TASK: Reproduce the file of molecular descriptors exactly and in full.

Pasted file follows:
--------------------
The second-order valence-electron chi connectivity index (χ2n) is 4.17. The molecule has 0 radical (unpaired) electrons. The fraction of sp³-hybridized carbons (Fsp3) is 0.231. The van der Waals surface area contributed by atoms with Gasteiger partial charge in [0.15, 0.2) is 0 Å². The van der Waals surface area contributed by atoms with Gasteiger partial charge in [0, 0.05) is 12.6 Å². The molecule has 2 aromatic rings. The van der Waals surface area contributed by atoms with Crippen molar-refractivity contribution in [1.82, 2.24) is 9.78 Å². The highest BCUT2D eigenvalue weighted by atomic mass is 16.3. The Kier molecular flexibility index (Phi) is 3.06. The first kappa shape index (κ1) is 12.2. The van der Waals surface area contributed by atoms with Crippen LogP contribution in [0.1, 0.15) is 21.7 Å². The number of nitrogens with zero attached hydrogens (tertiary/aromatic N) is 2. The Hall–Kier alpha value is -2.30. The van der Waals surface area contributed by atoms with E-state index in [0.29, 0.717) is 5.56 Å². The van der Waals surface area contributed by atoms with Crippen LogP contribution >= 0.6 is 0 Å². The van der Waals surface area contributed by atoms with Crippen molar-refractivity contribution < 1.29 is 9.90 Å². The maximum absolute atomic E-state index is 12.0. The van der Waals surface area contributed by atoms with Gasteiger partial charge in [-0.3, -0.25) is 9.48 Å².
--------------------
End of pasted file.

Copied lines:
The second-order valence-electron chi connectivity index (χ2n) is 4.17. The molecule has 0 radical (unpaired) electrons. The fraction of sp³-hybridized carbons (Fsp3) is 0.231. The van der Waals surface area contributed by atoms with Gasteiger partial charge in [0.15, 0.2) is 0 Å². The van der Waals surface area contributed by atoms with Gasteiger partial charge in [0, 0.05) is 12.6 Å². The molecule has 2 aromatic rings. The van der Waals surface area contributed by atoms with Crippen molar-refractivity contribution in [1.82, 2.24) is 9.78 Å². The highest BCUT2D eigenvalue weighted by atomic mass is 16.3. The Kier molecular flexibility index (Phi) is 3.06. The first kappa shape index (κ1) is 12.2. The van der Waals surface area contributed by atoms with Crippen LogP contribution in [0.1, 0.15) is 21.7 Å². The number of nitrogens with zero attached hydrogens (tertiary/aromatic N) is 2. The Hall–Kier alpha value is -2.30. The van der Waals surface area contributed by atoms with E-state index in [0.29, 0.717) is 5.56 Å². The van der Waals surface area contributed by atoms with Crippen LogP contribution >= 0.6 is 0 Å². The van der Waals surface area contributed by atoms with Crippen molar-refractivity contribution < 1.29 is 9.90 Å². The maximum absolute atomic E-state index is 12.0. The van der Waals surface area contributed by atoms with Gasteiger partial charge in [-0.3, -0.25) is 9.48 Å².